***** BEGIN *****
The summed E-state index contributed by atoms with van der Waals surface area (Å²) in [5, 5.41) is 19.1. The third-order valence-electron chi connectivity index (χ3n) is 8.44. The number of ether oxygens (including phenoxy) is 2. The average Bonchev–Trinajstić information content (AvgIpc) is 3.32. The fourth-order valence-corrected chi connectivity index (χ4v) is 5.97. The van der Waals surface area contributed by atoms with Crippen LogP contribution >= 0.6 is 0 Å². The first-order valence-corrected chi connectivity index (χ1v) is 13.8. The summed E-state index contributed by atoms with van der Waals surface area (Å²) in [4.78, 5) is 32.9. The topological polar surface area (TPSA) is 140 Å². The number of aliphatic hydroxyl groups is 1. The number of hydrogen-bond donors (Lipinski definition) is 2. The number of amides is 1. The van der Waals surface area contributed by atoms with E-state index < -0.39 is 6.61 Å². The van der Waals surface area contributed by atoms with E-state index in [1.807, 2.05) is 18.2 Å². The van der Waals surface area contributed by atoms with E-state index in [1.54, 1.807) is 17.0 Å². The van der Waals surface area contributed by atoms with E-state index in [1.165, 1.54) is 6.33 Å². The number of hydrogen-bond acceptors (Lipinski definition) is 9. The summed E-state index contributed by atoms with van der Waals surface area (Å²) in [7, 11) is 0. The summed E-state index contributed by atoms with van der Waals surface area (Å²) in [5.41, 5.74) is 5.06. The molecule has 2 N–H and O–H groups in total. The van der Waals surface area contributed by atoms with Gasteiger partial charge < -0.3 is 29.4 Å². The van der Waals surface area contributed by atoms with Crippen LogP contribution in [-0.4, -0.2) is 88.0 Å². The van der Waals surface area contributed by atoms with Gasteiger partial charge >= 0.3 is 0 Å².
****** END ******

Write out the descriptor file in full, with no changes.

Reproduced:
The summed E-state index contributed by atoms with van der Waals surface area (Å²) in [5, 5.41) is 19.1. The third-order valence-electron chi connectivity index (χ3n) is 8.44. The number of ether oxygens (including phenoxy) is 2. The average Bonchev–Trinajstić information content (AvgIpc) is 3.32. The fourth-order valence-corrected chi connectivity index (χ4v) is 5.97. The van der Waals surface area contributed by atoms with Crippen LogP contribution >= 0.6 is 0 Å². The first-order valence-corrected chi connectivity index (χ1v) is 13.8. The summed E-state index contributed by atoms with van der Waals surface area (Å²) in [4.78, 5) is 32.9. The topological polar surface area (TPSA) is 140 Å². The number of aliphatic hydroxyl groups is 1. The number of hydrogen-bond donors (Lipinski definition) is 2. The number of amides is 1. The van der Waals surface area contributed by atoms with E-state index < -0.39 is 6.61 Å². The van der Waals surface area contributed by atoms with E-state index in [1.807, 2.05) is 18.2 Å². The van der Waals surface area contributed by atoms with E-state index in [1.54, 1.807) is 17.0 Å². The van der Waals surface area contributed by atoms with E-state index in [1.165, 1.54) is 6.33 Å². The number of hydrogen-bond acceptors (Lipinski definition) is 9. The summed E-state index contributed by atoms with van der Waals surface area (Å²) in [7, 11) is 0. The summed E-state index contributed by atoms with van der Waals surface area (Å²) in [5.41, 5.74) is 5.06. The molecule has 2 N–H and O–H groups in total. The van der Waals surface area contributed by atoms with Gasteiger partial charge < -0.3 is 29.4 Å². The van der Waals surface area contributed by atoms with Crippen LogP contribution in [-0.4, -0.2) is 88.0 Å². The van der Waals surface area contributed by atoms with Gasteiger partial charge >= 0.3 is 0 Å².